Support us on Patreon to keep GamingOnLinux alive. This ensures we have no timed articles and no paywalls. Just good, fresh content! Alternatively, you can donate through Paypal, Flattr and Liberapay!

Valve and game developers have a bit of a fight on their hands here, with a French court ruling that Valve should allow users to re-sell their digital games.

Reported by the French website Next Inpact, the French consumers group UFC Que Choisir had a victory against Valve as French courts have ruled against them on the topic of reselling digital content. From what I've read and tried to understand, the courts have basically said that when you buy something on Steam it is indeed a proper purchase and not a subscription.

Valve has been ordered to pay damages at €20K plus €10K to cover some costs. On top of that, they will also have to publish the judgement on Steam's home page (presumably only for users in France) and for it to remain visible for three months. If they don't, they will get a fine for each day of €3K. To Valve though, that's likely pocket change. The bigger issue though, is how other countries inside and outside the EU could follow it.

Speaking to PC Gamer who got a statement from Valve, they are going to fight it. Of course they will though, they could stand to lose quite a lot here and it would set a pretty huge precedent for other stores like GOG, Epic, Humble, itch and all the rest.

There's a lot to think about with this situation. Valve could end up changing the way they deal with this, just like they did with the nicer refunds option which came about after legal issues too. Imagine being able to sell and transfer a game over to another Steam user. Valve could take a cut of that most likely too.

Something to think on there is how this could affect game developers too, I'm all for consumer rights but I do try to think about all angles. We could end up looking at higher prices overall, no release day discounts, more micro transactions, more games updated as a constant service, games that require an online account as a service so you're not paying for an actual product and so on as developers try to keep more income when many smaller developers are already struggling.

Interesting times.

Hat tip to Nibelheim.

Article taken from GamingOnLinux.com.
30 Likes, Who?
We do often include affiliate links to earn us some pennies. We are currently affiliated with GOG, Humble Store and Paradox Interactive. See more information here.
About the author -
I am the owner of GamingOnLinux. After discovering Linux back in the days of Mandrake in 2003, I constantly came back to check on the progress of Linux until Ubuntu appeared on the scene and it helped me to really love it. You can reach me easily by emailing GamingOnLinux directly.
See more from me
184 comments
Page: «18/19»
  Go to:

Purple Library Guy 21 September 2019 at 6:44 pm UTC
g000h
Purple Library Guy
g000hFor those thinking this will be a good thing for DRM-Free Gaming: I think the opposite - This will push all new commercial games to become purely rental titles, i.e. You can download the game for free, but you won't be able to play it without a subscription. DRM-Free games will just be for free gaming (i.e. where no money is paid for the game title). Commercial game developers won't be releasing DRM-Free any more.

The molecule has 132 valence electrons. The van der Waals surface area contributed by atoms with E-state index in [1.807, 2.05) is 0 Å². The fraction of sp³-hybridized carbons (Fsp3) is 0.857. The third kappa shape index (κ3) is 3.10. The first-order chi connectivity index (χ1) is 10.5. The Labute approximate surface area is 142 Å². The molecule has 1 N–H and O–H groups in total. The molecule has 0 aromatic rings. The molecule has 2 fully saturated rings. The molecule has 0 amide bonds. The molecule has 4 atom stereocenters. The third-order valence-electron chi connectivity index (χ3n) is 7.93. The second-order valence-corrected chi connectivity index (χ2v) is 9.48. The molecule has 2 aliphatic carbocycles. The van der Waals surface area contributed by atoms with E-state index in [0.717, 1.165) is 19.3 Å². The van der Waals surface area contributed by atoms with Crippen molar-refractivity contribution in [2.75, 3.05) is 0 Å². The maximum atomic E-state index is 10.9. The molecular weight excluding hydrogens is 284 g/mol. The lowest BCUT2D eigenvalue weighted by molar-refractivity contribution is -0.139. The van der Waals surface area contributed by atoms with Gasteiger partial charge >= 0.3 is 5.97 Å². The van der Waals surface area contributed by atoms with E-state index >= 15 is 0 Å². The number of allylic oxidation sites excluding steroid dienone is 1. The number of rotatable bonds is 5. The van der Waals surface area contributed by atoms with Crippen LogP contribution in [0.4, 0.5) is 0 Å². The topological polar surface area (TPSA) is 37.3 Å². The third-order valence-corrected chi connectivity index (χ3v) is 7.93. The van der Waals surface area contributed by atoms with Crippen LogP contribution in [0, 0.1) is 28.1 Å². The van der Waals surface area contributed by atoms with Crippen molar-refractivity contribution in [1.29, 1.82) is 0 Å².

Until the next lawsuit. I'm not sure getting around law is quite so simple as all that.

I'm not sure you're quite getting my point on this.

My point isn't that a subscription model would be leveraged onto current games (although it isn't impossible). My point is that it will push game publishers/developers to adopt a subscription model (e.g. rent per hour) for all their new and future titles. This is something which is perfectly fine from a legal perspective, and it would allow them to get around the resale problem entirely (and not lose any profits to resale).

A subscription model like that would change the gaming industry in a big way, i.e. no DRM-Free titles from commercial developers, people who play more hours could end up paying more for the privilege. A loss of consumer ownership of the software - The software would not work if the rental wasn't paid. A subscription model is similar to a streaming model, but rather than streaming the game's video and remotely-controlling it, you still download the files and run it locally.
Yeah. Either someone will sue for the right to buy the goddamn game on the grounds that this is just the game sellers' way to avoid letting people have their normal consumer rights, or piracy will make a really big comeback, or both.
I don't think it will happen. At least, not as a response to this particular event, which I am pretty sure will have less impact than many here think.


Last edited by Purple Library Guy at 21 September 2019 at 6:45 pm UTC
0ttman 21 September 2019 at 7:00 pm UTC
If this goes big, we will see more subscription models happen. Ubisoft would love that, they think the future of gaming is to stream content.
ZeroPointEnergy 21 September 2019 at 8:00 pm UTC
g000hMy point isn't that a subscription model would be leveraged onto current games (although it isn't impossible). My point is that it will push game publishers/developers to adopt a subscription model (e.g. rent per hour) for all their new and future titles. This is something which is perfectly fine from a legal perspective, and it would allow them to get around the resale problem entirely (and not lose any profits to resale).